I have now slightly edited Example 3.2 at field, by the way, to try to make it clearer.

]]>David Roberts: I’m not quite sure what you’re getting at. The fact under discussion is that the canonical local ring object of the big Zariski topos is moreover in fact a field object. That is to say, one obtains only local ring objects that are in fact field objects in this way. When the base scheme is an affine scheme $Spec R$, I believe that one should think of this ’internal field’ as analogous to the field of fractions of $R$. For an arbitrary base scheme $S$, I believe one should think of it as the sheaf version of this, i.e. as locally, where $S$ is isomorphic to an affine scheme $Spec R$, being the field of fractions of $R$.

I find this point of view interesting. As Kock hints at in his article, it suggests the possibility of viewing commutative ring theory / algebraic geometry, as linear algebra / local linear algebra.

]]>Yes, the big Zariski topos over $Spec(k)$ is what I meant. In this sense, every field is the canonical internal local ring object of a big topos, but then surely so is every local ring and indeed more generally. I don’t see how this singles out fields in any sense.

]]>David Roberts: no. Example 3.2 at field is specific to the *big* Zariski topos. Edit: if you mean the base scheme, then, yes, this is true in a sense, namely the sense in which I discussed in my first comment.

Take the scheme in #1 to be Spec(k), no?

]]>Oh, I see, I guess Mateo was asking whether every field occurs as the canonical ring object in *some* Zariski topos?

Perhaps Example 3.2 on field should be clarified to emphasize that this is an *internal* field object, since the rest of the page is about “ordinary” fields in $Set$.

Yes, by ’field in the usual sense’, I was referring to Definition 1.1 at field as interpreted in the classical category of sets, as I assumed that this is what Mateo had in mind in his question.

As I wrote, this is exactly the definition that Anders Kock is using in his article, when formulated in the internal logic of the big Zariski topos. And, whilst I haven’t checked it very carefully, I believe that Kock’s proof is actually *constructive*, so that even we often think of something other than Definition 1.1 as the definition of a field in a constructive setting, it seems to be able to be used here.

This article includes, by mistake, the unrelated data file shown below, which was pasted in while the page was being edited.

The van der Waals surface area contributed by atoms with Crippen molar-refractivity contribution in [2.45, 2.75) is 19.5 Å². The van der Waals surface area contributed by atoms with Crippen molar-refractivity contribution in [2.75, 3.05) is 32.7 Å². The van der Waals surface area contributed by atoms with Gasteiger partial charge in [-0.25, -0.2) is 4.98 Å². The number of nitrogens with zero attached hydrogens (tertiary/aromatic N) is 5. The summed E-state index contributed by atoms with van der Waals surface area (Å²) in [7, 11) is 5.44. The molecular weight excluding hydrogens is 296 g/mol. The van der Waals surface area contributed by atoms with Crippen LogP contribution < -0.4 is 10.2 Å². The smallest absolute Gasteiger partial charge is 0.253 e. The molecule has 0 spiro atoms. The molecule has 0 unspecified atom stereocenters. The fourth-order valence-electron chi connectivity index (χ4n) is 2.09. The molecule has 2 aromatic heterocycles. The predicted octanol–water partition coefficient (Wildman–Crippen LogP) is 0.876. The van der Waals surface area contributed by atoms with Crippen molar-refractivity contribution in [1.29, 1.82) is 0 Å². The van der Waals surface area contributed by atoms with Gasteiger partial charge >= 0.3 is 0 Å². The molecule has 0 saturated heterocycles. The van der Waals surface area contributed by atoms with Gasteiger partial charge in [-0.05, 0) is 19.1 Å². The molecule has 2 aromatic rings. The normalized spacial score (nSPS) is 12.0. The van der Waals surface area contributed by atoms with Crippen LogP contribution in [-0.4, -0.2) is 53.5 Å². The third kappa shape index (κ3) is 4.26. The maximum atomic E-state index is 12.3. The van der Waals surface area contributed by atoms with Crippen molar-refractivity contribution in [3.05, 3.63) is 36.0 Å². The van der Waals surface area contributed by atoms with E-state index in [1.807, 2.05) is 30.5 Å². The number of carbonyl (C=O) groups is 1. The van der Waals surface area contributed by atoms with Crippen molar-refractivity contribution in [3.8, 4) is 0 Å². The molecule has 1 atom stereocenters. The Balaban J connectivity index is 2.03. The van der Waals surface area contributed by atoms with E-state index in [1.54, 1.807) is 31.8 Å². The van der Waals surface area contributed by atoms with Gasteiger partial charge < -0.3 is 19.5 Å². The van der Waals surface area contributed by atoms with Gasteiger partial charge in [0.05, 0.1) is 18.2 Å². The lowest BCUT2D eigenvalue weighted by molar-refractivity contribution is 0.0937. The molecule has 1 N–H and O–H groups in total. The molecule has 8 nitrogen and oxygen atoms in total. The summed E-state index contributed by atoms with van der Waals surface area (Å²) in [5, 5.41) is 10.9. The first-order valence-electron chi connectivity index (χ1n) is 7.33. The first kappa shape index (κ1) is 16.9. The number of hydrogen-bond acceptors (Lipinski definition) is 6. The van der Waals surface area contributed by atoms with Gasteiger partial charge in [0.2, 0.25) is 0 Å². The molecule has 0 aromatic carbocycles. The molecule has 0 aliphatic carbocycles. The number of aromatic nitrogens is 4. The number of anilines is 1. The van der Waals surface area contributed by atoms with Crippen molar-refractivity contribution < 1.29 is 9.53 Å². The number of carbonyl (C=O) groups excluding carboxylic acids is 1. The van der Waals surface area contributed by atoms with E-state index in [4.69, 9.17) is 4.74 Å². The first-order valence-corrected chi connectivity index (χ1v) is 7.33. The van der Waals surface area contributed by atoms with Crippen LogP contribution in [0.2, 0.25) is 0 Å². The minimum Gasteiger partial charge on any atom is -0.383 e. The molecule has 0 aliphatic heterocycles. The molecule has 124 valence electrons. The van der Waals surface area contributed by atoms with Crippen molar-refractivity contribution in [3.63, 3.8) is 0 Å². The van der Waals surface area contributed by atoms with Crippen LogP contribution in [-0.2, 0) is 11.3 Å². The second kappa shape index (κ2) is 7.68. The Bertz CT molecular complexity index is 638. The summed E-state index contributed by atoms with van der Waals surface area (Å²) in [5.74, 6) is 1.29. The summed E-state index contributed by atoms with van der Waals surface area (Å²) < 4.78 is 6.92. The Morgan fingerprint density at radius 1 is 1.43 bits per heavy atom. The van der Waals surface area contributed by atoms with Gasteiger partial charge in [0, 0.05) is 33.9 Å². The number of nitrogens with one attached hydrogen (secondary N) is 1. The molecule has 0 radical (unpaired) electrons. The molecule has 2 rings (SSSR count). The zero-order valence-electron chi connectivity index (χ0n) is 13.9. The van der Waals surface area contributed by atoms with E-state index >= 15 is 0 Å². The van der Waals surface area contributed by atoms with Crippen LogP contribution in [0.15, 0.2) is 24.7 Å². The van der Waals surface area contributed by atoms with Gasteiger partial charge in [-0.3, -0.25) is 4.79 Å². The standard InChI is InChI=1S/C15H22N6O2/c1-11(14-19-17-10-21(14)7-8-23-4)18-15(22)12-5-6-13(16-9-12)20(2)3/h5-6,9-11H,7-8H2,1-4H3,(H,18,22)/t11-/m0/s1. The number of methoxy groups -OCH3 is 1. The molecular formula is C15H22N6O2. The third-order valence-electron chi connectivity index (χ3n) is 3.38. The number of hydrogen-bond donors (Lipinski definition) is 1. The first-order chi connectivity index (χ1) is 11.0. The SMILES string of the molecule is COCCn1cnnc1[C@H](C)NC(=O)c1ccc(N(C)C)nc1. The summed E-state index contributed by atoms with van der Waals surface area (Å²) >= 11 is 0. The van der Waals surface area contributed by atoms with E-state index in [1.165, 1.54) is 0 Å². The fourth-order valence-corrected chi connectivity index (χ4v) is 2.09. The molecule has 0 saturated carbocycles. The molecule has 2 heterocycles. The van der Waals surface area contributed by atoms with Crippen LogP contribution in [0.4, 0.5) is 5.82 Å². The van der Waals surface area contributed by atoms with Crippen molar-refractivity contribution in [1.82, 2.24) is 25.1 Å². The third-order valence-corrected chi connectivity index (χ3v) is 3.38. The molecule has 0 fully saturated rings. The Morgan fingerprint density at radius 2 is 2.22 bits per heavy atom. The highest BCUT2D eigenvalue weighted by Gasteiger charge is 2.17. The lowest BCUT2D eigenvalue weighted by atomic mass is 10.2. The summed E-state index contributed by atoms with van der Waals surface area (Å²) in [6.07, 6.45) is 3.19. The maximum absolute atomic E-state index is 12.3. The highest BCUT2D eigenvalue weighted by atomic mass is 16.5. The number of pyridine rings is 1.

By “field in the usual sense” I guess is meant a classical field in the category $Set$.

The notion of field is tricky: moving from classical to constructive settings, it bifurcates into a multitude of concepts, and one has to decide which notion is right for a given context.

]]>I believe that Mateo is referring to Example 3.2 at field. One has to be a bit careful about this example (which was added by Ingo Blechschmidt in Revision 36). What is true is that the canonical ring object of the big Zariski topos is a ’field object’, where this latter is defined *using the internal logic of the Zariski topos* in exactly the same way as in Definition 1.1 of the nLab article. A proof is given Proposition 2.2 in this paper of Anders Kock.

In particular, this is not a field in the usual sense, Mateo, so from that point of view your question does not parse. However, I believe (though Ingo, if he sees this thread, would be much more knowledgeable than me), that the philosophy, when working with algebraic geometry via the internal logic of the big Zariski topos over a field $k$, is that one can view this field object as precisely analogous to $k$. So in a sense, the answer to your question is: yes (to ’obtain’ $k$, just take the big Zariski topos over it).

]]>I don’t understand the question.

]]>*Local* ring object? Local rings are not too far from fields, unlike arbitrary rings.